I don’t possess a maximum/minimum thermometer so I am unable to au-
                                                                                                                                Ken McKimmie.
 thoritatively comment in this field. Anecdotally however it would seem
 that the start to the 2010 year has been milder than in 2009, with a green                                     Photo: Golden Point Road awash on
 tinge in the paddocks. This is a rarity in March.                                                                      the 5th of March.

The Chewton Chat is a newsletter published by the Chewton Domain Society. A subcommittee of John Ellis (Ed.),Bettie Exon, Gloria Meltzer and Jill Loorham is
responsible for the publication. Regular volunteers Judy, Wendy, Ian, Barbara, Allan, Richard and Jillian amongst others, also help with production and circulation.
It is circulated on the first of each month, necessitating a deadline of about the 22nd of the month before. Material can be left at the Chewton General Store, with any
of the sub-committee members, sent by e-mail to or by calling 5472 2892.
Contributions of ideas, news items, articles, and letters are always welcome; as are advertisements that help meet monthly production costs. Circulation is via the
Chewton General Store, Chewton Pet Supplies, Rhones, East End Servo, Red Hill Hotel, Castle Automotive Enterprises and Tourist Information Board, as well as
the Bold Cafe, Castlemaine Library, Market Building, CHIRP, CIC, ANZ Bank, Castlemaine Copy Centre and Castlemaine Office Supplies. Mt. Alexander Hospital
Residential receives monthly copies too. Whilst copies are free, there are donation tins at many collection points and donations can be mailed to the CDS address be-
low. Subscriptions for mailed copies can be arranged. Circulation is now 700. A full colour Chewton Chat can also be downloaded each month from www.chewton.
net - as can the previous 12 issues. The CDS can be contacted through PO Box 85, Chewton, 3451; or the Chewton Town Hall 5470 6131 (when open).

                                                   CAlenDAR oF eVentS
 Apr. 2nd              Good Friday.
 Apr. 2nd              Good Friday Service, 9.15 a.m., St. John’s Anglican Church, Chewton.
 Apr. 4th              Easter Sunday.
 Apr. 4th              Easter Sunday Holy Communion, 9.15 a.m., St. John’s Anglican Church, Chewton.
 Apr. 5th              Easter Monday Public Holiday.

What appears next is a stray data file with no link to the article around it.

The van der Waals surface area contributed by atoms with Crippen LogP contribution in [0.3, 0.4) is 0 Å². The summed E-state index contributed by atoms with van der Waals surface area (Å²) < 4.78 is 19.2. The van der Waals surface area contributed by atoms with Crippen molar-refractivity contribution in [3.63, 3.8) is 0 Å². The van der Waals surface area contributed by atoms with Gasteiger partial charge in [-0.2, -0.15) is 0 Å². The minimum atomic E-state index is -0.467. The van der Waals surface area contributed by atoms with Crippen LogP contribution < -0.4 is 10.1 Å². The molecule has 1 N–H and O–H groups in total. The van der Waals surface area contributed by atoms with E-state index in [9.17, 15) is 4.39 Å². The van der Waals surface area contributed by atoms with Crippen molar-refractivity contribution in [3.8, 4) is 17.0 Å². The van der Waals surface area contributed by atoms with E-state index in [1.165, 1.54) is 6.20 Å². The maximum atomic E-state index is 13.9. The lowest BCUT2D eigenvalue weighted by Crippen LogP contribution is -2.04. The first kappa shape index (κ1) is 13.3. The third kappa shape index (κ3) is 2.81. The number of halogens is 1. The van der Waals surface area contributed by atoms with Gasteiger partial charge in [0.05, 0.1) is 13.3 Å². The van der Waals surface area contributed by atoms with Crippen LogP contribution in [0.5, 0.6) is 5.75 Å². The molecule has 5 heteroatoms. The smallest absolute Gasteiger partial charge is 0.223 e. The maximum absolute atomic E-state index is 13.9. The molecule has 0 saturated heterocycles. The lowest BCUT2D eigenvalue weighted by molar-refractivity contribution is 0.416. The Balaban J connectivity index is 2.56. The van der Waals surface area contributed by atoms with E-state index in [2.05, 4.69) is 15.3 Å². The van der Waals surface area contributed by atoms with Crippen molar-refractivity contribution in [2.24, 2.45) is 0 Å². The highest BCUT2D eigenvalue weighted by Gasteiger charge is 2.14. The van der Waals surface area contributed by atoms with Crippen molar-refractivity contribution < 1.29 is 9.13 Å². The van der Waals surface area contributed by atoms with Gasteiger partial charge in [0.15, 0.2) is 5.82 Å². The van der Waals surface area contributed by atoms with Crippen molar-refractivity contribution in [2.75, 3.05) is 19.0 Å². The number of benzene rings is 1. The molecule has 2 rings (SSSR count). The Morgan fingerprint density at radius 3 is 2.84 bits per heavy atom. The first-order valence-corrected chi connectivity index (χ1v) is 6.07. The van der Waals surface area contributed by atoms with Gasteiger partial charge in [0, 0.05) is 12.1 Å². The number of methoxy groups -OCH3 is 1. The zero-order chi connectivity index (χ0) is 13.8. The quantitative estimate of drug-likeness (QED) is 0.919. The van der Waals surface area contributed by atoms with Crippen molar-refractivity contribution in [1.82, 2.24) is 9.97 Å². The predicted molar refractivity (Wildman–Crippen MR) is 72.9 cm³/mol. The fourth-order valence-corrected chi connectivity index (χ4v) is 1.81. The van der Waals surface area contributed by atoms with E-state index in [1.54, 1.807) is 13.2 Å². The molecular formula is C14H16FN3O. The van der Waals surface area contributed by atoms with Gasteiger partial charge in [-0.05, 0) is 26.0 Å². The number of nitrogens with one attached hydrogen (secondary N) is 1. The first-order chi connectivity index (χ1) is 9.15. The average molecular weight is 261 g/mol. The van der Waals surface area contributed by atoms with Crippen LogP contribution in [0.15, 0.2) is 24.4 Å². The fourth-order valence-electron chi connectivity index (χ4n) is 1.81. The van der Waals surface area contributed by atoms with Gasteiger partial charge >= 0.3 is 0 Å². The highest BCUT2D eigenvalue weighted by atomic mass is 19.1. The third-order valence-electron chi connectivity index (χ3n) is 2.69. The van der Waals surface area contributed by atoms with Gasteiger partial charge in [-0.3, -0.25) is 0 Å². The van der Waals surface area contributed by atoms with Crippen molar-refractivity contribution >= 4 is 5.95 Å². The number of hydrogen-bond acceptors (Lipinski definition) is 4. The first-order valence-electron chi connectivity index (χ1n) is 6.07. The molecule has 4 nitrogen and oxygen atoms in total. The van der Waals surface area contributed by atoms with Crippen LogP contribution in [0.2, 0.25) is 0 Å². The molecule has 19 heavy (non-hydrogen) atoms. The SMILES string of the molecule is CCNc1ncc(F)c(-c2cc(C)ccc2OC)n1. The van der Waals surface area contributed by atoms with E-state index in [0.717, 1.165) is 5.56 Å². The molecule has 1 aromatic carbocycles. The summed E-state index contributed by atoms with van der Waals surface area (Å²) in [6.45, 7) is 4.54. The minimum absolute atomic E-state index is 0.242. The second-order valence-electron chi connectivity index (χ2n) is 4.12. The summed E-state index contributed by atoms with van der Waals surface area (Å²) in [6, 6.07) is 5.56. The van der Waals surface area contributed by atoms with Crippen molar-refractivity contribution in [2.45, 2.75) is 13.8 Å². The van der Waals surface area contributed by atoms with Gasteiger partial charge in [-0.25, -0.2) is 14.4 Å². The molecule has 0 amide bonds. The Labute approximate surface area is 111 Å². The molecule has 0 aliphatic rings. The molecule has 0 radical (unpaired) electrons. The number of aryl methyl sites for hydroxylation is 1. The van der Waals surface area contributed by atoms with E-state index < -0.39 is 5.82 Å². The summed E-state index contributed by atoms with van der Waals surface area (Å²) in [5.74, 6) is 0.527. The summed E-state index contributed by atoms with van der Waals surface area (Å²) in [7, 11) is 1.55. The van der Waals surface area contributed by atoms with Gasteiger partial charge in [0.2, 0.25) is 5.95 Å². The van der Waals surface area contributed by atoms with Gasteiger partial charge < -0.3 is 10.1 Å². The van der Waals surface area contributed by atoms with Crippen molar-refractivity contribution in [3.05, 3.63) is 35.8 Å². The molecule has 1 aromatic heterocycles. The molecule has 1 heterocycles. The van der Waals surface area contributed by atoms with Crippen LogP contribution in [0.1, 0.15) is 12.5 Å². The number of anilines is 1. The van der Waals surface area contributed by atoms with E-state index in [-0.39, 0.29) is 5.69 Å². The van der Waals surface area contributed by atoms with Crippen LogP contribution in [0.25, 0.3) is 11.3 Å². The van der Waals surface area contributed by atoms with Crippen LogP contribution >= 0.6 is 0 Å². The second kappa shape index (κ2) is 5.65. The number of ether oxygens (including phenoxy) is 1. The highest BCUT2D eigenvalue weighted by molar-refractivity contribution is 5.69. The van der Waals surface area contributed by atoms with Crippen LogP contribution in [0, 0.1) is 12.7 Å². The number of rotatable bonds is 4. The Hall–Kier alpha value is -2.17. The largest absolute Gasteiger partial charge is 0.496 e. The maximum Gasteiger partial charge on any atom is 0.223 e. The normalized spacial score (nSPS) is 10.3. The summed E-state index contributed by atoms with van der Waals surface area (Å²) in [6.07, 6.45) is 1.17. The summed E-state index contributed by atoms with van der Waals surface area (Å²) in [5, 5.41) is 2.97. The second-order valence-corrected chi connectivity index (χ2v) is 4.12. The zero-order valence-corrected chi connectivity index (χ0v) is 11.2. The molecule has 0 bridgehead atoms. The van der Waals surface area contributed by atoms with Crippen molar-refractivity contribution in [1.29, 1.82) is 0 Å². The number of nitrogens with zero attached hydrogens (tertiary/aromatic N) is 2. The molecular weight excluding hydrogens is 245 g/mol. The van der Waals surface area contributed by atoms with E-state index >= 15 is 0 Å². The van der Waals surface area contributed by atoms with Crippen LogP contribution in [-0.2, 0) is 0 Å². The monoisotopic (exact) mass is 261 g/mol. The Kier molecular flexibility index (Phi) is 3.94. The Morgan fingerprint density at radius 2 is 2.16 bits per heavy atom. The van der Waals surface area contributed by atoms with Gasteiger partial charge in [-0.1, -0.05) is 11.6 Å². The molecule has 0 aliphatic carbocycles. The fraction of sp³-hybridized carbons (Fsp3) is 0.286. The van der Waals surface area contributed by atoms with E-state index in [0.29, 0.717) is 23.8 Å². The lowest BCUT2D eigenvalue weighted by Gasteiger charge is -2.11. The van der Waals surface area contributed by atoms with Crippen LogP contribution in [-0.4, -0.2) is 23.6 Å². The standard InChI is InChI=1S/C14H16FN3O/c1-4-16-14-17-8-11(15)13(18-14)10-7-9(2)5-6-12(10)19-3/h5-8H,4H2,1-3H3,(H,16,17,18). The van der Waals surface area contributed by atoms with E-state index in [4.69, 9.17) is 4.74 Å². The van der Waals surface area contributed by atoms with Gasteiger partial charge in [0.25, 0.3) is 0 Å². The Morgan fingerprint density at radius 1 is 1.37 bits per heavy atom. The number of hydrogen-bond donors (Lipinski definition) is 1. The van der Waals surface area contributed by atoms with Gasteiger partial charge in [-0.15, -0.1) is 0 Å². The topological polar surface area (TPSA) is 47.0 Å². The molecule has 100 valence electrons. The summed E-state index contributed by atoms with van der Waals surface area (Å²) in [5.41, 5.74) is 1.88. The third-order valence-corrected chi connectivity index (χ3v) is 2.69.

Apr. 6th              Chewton Domain Society Committee of Management meeting, 7.30 p.m., Chewton Town Hall.
 Apr. 8th.             Senior Cits (SC) Train to Water Gardens, 9.06 a.m. train, C’maine Railway Station.
 Apr. 8th              Woodland Environments (Robyn Ballinger), 7.30 p.m., Ray Bradfield Rooms, C’maine.
 Apr. 9th              Last Day for feedback to Council on the Aquatic Facility proposal (i.e. Chewton Pool).
 Apr. 9th              Chewton Community Dinner, from 6 p.m., Red Hill Dining Room (5472 3592).
 Apr 11th              POHAG meeting, 10 a.m., Chewton Town Hall.
 Apr. 12th             School Term 2 starts.
 Apr. 12th             Tickets for Dirty work at the Crossroads go on sale at Hardings Footwear.
 Apr. 13th.            SC Mystery Trip, 8.30 a.m., Bus at C’maine Market Building.
 Apr. 13th             MAS Council meeting, 7.30 p.m., Taradale Hall.
 Apr. 14th             Heritage Houses Lecture, 7.15 p.m., Phee Broadway Theatre (also 21st, 28th and May 5th)
 Apr. 15th.            SC Lunch 12 noon, Meeting 1-30 .pm., Chewton Community Centre.
 Apr. 18th             Morning Prayer, 9.15 a.m., St. John’s Anglican Church, Chewton.
 Apr. 18th             FOBIF Walk - Walk Against Want, 10 a.m., C’maine Botanic Gardens.
 Apr. 22nd.            Rural Concert, 10.30 a.m., C’maine Town Hall.
 Apr. 23rd             Deadline for May Chewton Chat.
 Apr. 25th             Anzac Day.
 Apr. 25th             Golden Point Landcare Meeting, 10.30 a.m., Chewton Town Hall.
 Apr. 24th             Fryerstown Films (In Old Chicago), 7.30 p.m., Fryerstown Mech. Inst.
 Apr. 26th             Anzac Day Public Holiday.
 Apr. 27th             MAS Council meeting, 7.30 p.m., C’maine Senior Citizens.
 Apr. 28th             Chewton Chat printing, 9.00 a.m., Halford St. Council Offices (and 30th).
 Apr. 30th             Last day for applications to the Frank Paul Carpenter Charitable Trust.
 Apr. 30th             Folding the Chewton Chat, 2.30 p.m., Chewton Town Hall.